The worst is over for Russia’s economy after a tailspin in oil prices and sanctions over Ukraine sparked the biggest currency crisis since 1998, putting the nation on the brink of its first recession in six years, according to Finance Minister Anton Siluanov.
“The negative peak is behind us and instead we are seeing certain signs of stabilization,” Siluanov said in Moscow Thursday at a conference organized by the Russian Union of Industrialists and Entrepreneurs, the nation’s big-business lobby. “The situation in the financial sector is also stabilizing. We see rising returns on debt markets, and the financial market is showing momentum toward growth.”
Reeling from a plunge in the ruble and economic punishment over Ukraine, Russia is just entering a recession that’s ravaging industries from carmaking to banking. As weekly inflation started to stabilize, the central bank has embarked on an easing cycle and focused more on jumpstarting growth.
While the financial turmoil wanes and the economy bottoms out, the slump is still rippling through consumer demand and inflation remains at 16.7 percent, the fastest since 2002. Russia is on track for the biggest drop in consumption in more than two decades, with the central bank predicting the economy may shrink as much as 4 percent this year.
The ruble weakened from a 2015 high as oil fell, paring gains made after the Federal Reserve cooled expectations on the pace of U.S. interest-rate increases. The Russian currency dropped 1 percent to 59.95 against the dollar at 6:11 p.m. in Moscow. The Micex Index retreated 1.3 percent.
Lingering tensions over Russia’s involvement in Ukraine are threatening to trigger an exodus of foreign investors from a country bleeding capital. General Motors Co. announced on Wednesday that it planned to idle a plant in St. Petersburg and halt sales of its Opel brand and most Chevrolet models in Russia.
Auto sales in Russia fell 10 percent last year and declines have accelerated in 2015, dropping 38 percent in February. Capital outflows more than doubled in 2014 to $151.5 billion, forcing authorities to respond with spending cutbacks and an emergency increase in the benchmark rate in December.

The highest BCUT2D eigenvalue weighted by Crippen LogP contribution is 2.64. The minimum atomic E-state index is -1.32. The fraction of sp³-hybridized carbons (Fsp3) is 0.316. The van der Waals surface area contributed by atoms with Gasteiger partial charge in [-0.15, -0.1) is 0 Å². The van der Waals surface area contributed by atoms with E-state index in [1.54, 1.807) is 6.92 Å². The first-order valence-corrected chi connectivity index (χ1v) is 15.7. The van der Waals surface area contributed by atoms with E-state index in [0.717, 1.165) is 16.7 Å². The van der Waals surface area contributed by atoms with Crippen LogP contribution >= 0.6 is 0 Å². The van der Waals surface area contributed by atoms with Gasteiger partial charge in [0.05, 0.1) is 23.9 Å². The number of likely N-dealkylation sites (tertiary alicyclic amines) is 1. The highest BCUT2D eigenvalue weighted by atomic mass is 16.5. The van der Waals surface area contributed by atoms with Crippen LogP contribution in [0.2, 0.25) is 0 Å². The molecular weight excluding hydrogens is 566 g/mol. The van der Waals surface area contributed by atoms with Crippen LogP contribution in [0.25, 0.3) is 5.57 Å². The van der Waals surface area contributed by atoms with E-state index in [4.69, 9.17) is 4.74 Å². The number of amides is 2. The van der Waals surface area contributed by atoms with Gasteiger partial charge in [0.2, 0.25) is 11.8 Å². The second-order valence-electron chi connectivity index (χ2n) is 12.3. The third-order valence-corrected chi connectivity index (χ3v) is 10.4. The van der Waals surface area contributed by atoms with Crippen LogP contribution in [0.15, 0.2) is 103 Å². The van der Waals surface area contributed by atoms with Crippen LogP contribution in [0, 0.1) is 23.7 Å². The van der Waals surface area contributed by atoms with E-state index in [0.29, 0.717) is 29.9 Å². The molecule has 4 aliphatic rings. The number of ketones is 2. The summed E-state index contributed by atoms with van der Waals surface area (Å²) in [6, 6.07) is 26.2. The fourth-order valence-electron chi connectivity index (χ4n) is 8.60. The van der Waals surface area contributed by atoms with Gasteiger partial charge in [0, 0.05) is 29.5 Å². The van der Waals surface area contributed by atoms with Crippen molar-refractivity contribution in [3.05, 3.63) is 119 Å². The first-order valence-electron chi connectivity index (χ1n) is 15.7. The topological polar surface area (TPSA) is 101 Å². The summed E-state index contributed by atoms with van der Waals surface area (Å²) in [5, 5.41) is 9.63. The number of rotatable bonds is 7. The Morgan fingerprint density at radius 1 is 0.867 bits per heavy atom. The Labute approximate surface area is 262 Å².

Russia is amassing an anti-crisis fund of almost 234 billion rubles ($3.9 billion) in this year’s budget, which will be used to support systemically-important companies, President Vladimir Putin said at the same conference on Thursday, adding that borrowing costs remain excessive.
“The key rate is still rather high,” he said. “Further fundamental conditions haven’t yet been created for us to feel confident, and targeted help is important.”
The Bank of Russia last week lowered its main interest rate for the second time this year and signaled more policy relaxation ahead if consumer-price growth continues to ease. Russia may be able to keep inflation at 11 percent to 12 percent this year, according to Siluanov.
The central bank, which earlier came under criticism from Putin for not reacting to the crisis more quickly, continues to face questions from Russia’s wealthiest entrepreneurs. Billionaire Oleg Deripaska, a long-time critic of Russia’s monetary policy, said Thursday that borrowing costs remain at punishing levels for businesses and households and authorities are failing to make economic development their priority.
“We can’t put internal economic policy in order, primarily from the side of the central bank -- their measures are unpredictable and unclear for us,” Deripaska told reporters in Moscow. “We are seeing a lack of any incentives for the consumer to go out and undertake long-term investment.’”
The central bank raised the benchmark rate six times last year, including a 6.5 percentage-point increase in December that was the biggest since 1998, to defend the ruble.
Underscoring the difficulties facing domestic demand, February data released Thursday showed retail sales, unemployment and real wages fared worse than forecast by economists. Wages adjusted for inflation shrank the most since 1999 and retail sales fell for a second month, the Federal Statistics Service in Moscow said in a statement. Fixed-capital investment contracted for the 14th month.
The ruble’s collapse and Russia’s ban on food imports in retaliation for sanctions over the conflict in Ukraine helped to more than double inflation from the start of last year. Gross domestic product contracted 1.5 percent in January from a year earlier, according to a preliminary estimate by the Economy Ministry.
Russia’s current account in 2015 may post a surplus of about 6 percent of economic output and remain strong in the future, allowing the country to meet this year’s debt payments and overcome the impact of capital outflow, Siluanov said.
“In general, we see the process of adaptation to new economic conditions,” he said. “We are talking about an economic adjustment and adaptation of the financial markets.”